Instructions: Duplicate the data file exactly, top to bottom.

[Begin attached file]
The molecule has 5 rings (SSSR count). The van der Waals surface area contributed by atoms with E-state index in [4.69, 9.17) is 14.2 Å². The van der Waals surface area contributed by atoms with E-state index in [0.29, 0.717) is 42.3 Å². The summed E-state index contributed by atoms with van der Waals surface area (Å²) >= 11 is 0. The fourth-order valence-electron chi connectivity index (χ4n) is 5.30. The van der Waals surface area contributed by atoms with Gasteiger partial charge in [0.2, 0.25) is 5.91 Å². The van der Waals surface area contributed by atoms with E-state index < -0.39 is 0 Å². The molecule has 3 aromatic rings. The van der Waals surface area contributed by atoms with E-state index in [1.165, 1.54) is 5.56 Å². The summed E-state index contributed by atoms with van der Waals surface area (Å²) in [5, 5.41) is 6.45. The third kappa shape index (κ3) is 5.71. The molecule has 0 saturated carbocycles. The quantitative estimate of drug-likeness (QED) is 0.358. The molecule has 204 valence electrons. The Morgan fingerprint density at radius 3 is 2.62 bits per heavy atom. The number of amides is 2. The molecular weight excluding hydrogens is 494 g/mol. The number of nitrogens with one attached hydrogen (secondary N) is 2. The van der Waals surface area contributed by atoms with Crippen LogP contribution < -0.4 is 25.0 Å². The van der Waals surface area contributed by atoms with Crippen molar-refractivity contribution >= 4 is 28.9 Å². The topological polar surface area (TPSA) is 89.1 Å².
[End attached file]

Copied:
The molecule has 5 rings (SSSR count). The van der Waals surface area contributed by atoms with E-state index in [4.69, 9.17) is 14.2 Å². The van der Waals surface area contributed by atoms with E-state index in [0.29, 0.717) is 42.3 Å². The summed E-state index contributed by atoms with van der Waals surface area (Å²) >= 11 is 0. The fourth-order valence-electron chi connectivity index (χ4n) is 5.30. The van der Waals surface area contributed by atoms with Gasteiger partial charge in [0.2, 0.25) is 5.91 Å². The van der Waals surface area contributed by atoms with E-state index < -0.39 is 0 Å². The molecule has 3 aromatic rings. The van der Waals surface area contributed by atoms with E-state index in [1.165, 1.54) is 5.56 Å². The summed E-state index contributed by atoms with van der Waals surface area (Å²) in [5, 5.41) is 6.45. The third kappa shape index (κ3) is 5.71. The molecule has 0 saturated carbocycles. The quantitative estimate of drug-likeness (QED) is 0.358. The molecule has 204 valence electrons. The Morgan fingerprint density at radius 3 is 2.62 bits per heavy atom. The number of amides is 2. The molecular weight excluding hydrogens is 494 g/mol. The number of nitrogens with one attached hydrogen (secondary N) is 2. The van der Waals surface area contributed by atoms with Crippen LogP contribution < -0.4 is 25.0 Å². The van der Waals surface area contributed by atoms with Crippen molar-refractivity contribution >= 4 is 28.9 Å². The topological polar surface area (TPSA) is 89.1 Å².